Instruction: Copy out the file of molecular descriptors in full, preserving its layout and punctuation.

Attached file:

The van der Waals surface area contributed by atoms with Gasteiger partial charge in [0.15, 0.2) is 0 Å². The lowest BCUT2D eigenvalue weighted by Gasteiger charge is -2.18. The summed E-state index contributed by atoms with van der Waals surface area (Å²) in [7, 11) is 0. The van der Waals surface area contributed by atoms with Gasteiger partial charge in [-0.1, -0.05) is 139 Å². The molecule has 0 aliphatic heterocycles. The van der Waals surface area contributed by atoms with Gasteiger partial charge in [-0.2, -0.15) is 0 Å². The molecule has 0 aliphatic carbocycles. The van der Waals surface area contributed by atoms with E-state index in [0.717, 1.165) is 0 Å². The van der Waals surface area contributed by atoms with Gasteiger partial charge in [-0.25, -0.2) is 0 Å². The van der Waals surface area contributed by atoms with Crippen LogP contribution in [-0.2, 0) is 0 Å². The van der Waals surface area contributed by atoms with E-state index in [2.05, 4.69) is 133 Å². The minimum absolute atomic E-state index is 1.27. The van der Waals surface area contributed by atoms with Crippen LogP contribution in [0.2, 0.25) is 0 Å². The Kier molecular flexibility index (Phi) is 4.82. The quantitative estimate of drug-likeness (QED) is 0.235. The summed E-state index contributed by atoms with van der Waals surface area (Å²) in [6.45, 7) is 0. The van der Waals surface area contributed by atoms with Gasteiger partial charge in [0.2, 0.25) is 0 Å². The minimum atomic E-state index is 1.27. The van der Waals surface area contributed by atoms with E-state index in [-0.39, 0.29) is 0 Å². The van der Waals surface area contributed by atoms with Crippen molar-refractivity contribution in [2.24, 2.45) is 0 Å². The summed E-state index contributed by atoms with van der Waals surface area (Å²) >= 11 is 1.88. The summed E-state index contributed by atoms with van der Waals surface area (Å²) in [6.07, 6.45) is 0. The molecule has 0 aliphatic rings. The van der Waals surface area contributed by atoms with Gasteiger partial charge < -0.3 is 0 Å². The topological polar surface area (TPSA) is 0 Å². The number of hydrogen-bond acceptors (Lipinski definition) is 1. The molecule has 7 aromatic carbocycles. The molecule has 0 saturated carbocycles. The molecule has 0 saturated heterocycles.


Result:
The van der Waals surface area contributed by atoms with Gasteiger partial charge in [0.15, 0.2) is 0 Å². The lowest BCUT2D eigenvalue weighted by Gasteiger charge is -2.18. The summed E-state index contributed by atoms with van der Waals surface area (Å²) in [7, 11) is 0. The van der Waals surface area contributed by atoms with Gasteiger partial charge in [-0.1, -0.05) is 139 Å². The molecule has 0 aliphatic heterocycles. The van der Waals surface area contributed by atoms with Gasteiger partial charge in [-0.2, -0.15) is 0 Å². The molecule has 0 aliphatic carbocycles. The van der Waals surface area contributed by atoms with E-state index in [0.717, 1.165) is 0 Å². The van der Waals surface area contributed by atoms with Gasteiger partial charge in [-0.25, -0.2) is 0 Å². The van der Waals surface area contributed by atoms with Crippen LogP contribution in [-0.2, 0) is 0 Å². The van der Waals surface area contributed by atoms with E-state index in [2.05, 4.69) is 133 Å². The minimum absolute atomic E-state index is 1.27. The van der Waals surface area contributed by atoms with Crippen LogP contribution in [0.2, 0.25) is 0 Å². The Kier molecular flexibility index (Phi) is 4.82. The quantitative estimate of drug-likeness (QED) is 0.235. The summed E-state index contributed by atoms with van der Waals surface area (Å²) in [6.45, 7) is 0. The van der Waals surface area contributed by atoms with Gasteiger partial charge in [0.2, 0.25) is 0 Å². The minimum atomic E-state index is 1.27. The van der Waals surface area contributed by atoms with E-state index in [-0.39, 0.29) is 0 Å². The van der Waals surface area contributed by atoms with Crippen molar-refractivity contribution in [2.24, 2.45) is 0 Å². The summed E-state index contributed by atoms with van der Waals surface area (Å²) >= 11 is 1.88. The summed E-state index contributed by atoms with van der Waals surface area (Å²) in [6.07, 6.45) is 0. The molecule has 0 aliphatic rings. The van der Waals surface area contributed by atoms with Gasteiger partial charge < -0.3 is 0 Å². The topological polar surface area (TPSA) is 0 Å². The number of hydrogen-bond acceptors (Lipinski definition) is 1. The molecule has 7 aromatic carbocycles. The molecule has 0 saturated carbocycles. The molecule has 0 saturated heterocycles.